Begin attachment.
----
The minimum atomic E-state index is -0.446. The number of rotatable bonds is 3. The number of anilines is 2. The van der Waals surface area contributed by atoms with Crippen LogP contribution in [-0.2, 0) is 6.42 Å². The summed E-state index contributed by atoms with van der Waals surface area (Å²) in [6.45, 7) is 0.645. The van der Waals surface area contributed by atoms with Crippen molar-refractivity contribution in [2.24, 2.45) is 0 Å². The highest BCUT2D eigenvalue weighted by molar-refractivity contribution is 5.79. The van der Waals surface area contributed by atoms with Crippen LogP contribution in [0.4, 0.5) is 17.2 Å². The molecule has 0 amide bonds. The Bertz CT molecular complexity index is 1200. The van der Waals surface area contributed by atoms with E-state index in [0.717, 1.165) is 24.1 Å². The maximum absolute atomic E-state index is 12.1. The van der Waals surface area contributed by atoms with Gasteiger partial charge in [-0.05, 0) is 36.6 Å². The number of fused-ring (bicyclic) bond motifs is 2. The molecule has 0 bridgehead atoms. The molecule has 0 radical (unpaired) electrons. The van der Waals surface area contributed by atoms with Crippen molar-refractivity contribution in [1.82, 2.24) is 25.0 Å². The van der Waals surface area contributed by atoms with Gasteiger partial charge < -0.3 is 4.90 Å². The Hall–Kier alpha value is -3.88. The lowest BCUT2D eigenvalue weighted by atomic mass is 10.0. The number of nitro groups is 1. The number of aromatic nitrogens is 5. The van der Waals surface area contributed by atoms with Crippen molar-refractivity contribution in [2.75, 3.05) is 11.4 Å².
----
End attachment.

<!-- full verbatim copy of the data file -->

The minimum atomic E-state index is -0.446. The number of rotatable bonds is 3. The number of anilines is 2. The van der Waals surface area contributed by atoms with Crippen LogP contribution in [-0.2, 0) is 6.42 Å². The summed E-state index contributed by atoms with van der Waals surface area (Å²) in [6.45, 7) is 0.645. The van der Waals surface area contributed by atoms with Crippen molar-refractivity contribution in [2.24, 2.45) is 0 Å². The highest BCUT2D eigenvalue weighted by molar-refractivity contribution is 5.79. The van der Waals surface area contributed by atoms with Crippen LogP contribution in [0.4, 0.5) is 17.2 Å². The molecule has 0 amide bonds. The Bertz CT molecular complexity index is 1200. The van der Waals surface area contributed by atoms with E-state index in [0.717, 1.165) is 24.1 Å². The maximum absolute atomic E-state index is 12.1. The van der Waals surface area contributed by atoms with Gasteiger partial charge in [-0.05, 0) is 36.6 Å². The number of fused-ring (bicyclic) bond motifs is 2. The molecule has 0 bridgehead atoms. The molecule has 0 radical (unpaired) electrons. The van der Waals surface area contributed by atoms with Crippen molar-refractivity contribution in [1.82, 2.24) is 25.0 Å². The van der Waals surface area contributed by atoms with Gasteiger partial charge < -0.3 is 4.90 Å². The Hall–Kier alpha value is -3.88. The lowest BCUT2D eigenvalue weighted by atomic mass is 10.0. The number of nitro groups is 1. The number of aromatic nitrogens is 5. The van der Waals surface area contributed by atoms with Crippen molar-refractivity contribution in [2.75, 3.05) is 11.4 Å².